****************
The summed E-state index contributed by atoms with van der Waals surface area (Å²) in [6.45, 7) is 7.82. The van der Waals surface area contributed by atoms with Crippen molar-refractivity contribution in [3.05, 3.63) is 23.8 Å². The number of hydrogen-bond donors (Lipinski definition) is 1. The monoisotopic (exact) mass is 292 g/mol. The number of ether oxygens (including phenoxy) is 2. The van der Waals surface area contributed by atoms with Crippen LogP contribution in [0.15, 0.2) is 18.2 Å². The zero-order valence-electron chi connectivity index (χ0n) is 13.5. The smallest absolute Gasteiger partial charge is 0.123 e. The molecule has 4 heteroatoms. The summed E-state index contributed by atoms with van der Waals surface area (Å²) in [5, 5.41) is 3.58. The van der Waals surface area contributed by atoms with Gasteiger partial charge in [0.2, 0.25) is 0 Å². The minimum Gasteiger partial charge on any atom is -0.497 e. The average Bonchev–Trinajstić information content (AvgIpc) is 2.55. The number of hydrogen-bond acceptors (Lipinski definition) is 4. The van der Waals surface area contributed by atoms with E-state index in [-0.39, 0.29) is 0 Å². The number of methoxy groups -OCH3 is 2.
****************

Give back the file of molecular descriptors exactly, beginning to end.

The summed E-state index contributed by atoms with van der Waals surface area (Å²) in [6.45, 7) is 7.82. The van der Waals surface area contributed by atoms with Crippen molar-refractivity contribution in [3.05, 3.63) is 23.8 Å². The number of hydrogen-bond donors (Lipinski definition) is 1. The monoisotopic (exact) mass is 292 g/mol. The number of ether oxygens (including phenoxy) is 2. The van der Waals surface area contributed by atoms with Crippen LogP contribution in [0.15, 0.2) is 18.2 Å². The zero-order valence-electron chi connectivity index (χ0n) is 13.5. The smallest absolute Gasteiger partial charge is 0.123 e. The molecule has 4 heteroatoms. The summed E-state index contributed by atoms with van der Waals surface area (Å²) in [5, 5.41) is 3.58. The van der Waals surface area contributed by atoms with Gasteiger partial charge in [0.2, 0.25) is 0 Å². The minimum Gasteiger partial charge on any atom is -0.497 e. The average Bonchev–Trinajstić information content (AvgIpc) is 2.55. The number of hydrogen-bond acceptors (Lipinski definition) is 4. The van der Waals surface area contributed by atoms with E-state index in [-0.39, 0.29) is 0 Å². The number of methoxy groups -OCH3 is 2.